“CPM utilizes historical data, key performance parameters and failure mode algorithms to understand exactly how the equipment is performing and predict its future performance. Access and use of the performance data is helping us optimize maintenance and uptime of the equipment,” he said.
“Anticipating problems before they start disrupting production and anticipating the level of maintenance required based on performance data are the key benefits of condition performance monitoring. Other industries have reaped huge rewards from broad applications of condition based monitoring of equipment, which is still relatively narrowly deployed in standard subsea production systems. We intend to help drive the benefits that CPM can deliver in maximizing our customer’s uptime and lowering their life of field costs.”
Advances in well inspection
At BP, new inspection and monitoring devices that assure the integrity of the subsea systems are under development by the FT group.
“From an inspection standpoint, it is crucial to understand the service-induced damage mechanisms that may be present or can occur over time and inspect for or monitor conditions to identify early warning signs of damage. From the materials point of view, the FT team strives to expand and deeply understand the safe operating envelope of materials, codifying the learnings,” Gerretsen said. “They also develop novel or alternative functional material applications to overcome production challenges.”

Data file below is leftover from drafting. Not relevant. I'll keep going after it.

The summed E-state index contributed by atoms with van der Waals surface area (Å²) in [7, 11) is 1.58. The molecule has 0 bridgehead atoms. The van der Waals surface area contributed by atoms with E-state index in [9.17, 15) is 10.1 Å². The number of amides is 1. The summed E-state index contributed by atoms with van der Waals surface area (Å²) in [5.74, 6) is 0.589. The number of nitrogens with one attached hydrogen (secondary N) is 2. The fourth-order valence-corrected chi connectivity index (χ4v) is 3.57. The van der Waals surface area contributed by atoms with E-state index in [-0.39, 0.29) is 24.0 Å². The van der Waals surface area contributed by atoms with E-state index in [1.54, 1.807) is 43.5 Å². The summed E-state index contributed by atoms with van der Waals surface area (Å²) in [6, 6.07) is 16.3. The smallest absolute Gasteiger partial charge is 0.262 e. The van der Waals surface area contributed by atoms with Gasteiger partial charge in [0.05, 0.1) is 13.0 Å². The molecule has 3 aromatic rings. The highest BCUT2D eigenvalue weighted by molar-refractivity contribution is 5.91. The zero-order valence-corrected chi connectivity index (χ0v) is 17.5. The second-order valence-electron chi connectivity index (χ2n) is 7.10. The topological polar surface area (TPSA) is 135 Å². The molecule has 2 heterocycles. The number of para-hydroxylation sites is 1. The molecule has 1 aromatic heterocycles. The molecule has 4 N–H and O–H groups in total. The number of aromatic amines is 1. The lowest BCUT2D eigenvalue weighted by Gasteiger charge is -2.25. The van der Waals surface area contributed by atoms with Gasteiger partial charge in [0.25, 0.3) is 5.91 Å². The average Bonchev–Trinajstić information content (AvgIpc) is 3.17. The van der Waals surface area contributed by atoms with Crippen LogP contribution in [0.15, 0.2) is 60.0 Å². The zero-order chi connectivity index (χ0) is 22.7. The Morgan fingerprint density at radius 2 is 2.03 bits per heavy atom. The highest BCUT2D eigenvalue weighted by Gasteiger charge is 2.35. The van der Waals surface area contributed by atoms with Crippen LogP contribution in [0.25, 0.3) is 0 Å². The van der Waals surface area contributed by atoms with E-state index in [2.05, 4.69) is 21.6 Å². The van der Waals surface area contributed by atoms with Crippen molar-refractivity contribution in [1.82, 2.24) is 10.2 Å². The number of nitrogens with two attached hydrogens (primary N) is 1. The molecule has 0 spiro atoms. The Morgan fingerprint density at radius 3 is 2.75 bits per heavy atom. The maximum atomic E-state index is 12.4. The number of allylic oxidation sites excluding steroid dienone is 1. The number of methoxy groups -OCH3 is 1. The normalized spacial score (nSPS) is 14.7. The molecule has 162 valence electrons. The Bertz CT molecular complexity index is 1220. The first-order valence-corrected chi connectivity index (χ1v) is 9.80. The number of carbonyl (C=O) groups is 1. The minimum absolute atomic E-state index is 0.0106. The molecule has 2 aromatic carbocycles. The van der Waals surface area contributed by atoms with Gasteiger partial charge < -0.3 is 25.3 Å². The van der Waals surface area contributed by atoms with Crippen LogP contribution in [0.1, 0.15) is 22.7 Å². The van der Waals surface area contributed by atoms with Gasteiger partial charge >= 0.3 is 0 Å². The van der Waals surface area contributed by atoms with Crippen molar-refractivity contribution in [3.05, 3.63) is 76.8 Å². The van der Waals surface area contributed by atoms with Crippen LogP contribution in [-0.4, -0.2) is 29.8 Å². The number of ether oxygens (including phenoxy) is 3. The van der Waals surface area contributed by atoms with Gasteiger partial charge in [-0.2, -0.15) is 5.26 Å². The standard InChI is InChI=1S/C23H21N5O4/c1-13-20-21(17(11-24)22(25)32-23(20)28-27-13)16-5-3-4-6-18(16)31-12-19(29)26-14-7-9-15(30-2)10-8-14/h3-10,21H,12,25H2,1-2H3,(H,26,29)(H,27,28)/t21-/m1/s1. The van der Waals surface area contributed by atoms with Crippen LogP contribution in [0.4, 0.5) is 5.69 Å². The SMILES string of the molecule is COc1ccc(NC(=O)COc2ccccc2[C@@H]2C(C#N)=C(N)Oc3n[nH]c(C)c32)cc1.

BP teamed with Oceaneering Asset Integrity (OAI) in the development of the first-ever subsea X-ray system that can be used to depths of some 2,200 m (~7,500 ft). The integrated system, applying GE and JME Ltd. component technologies has the capabilities of examining materials up to 9 in. of steel equivalent while maintaining a safe environment surrounding the tool, according to the company.
“Just recently the inspection team worked at NASA’s Neutral Buoyancy Lab in Houston, finalizing the systems integration testing of the new leading-edge high-energy deepwater digital radiography system. This subsea X-ray system will be used to radiograph subsea pipelines, flowlines, risers, jumper pipe and other equipment,” he said.
The X-ray system is not the first collaborative effort for the companies. BP and OAI working together have successfully developed and commercialized subsea electromagnetic acoustic transducer technology to screen long lengths of pipelines, flowlines and jumpers, identifying areas of internal damage from corrosion and erosion as well as to interrogate long-seam welds in line pipe for service-induced damage.
“The collaboration has proven to be a successful venture for the companies and equally will provide this new inspection technology to the entire offshore oil and gas industry through well-structured commercialization agreements,” Gerretsen said.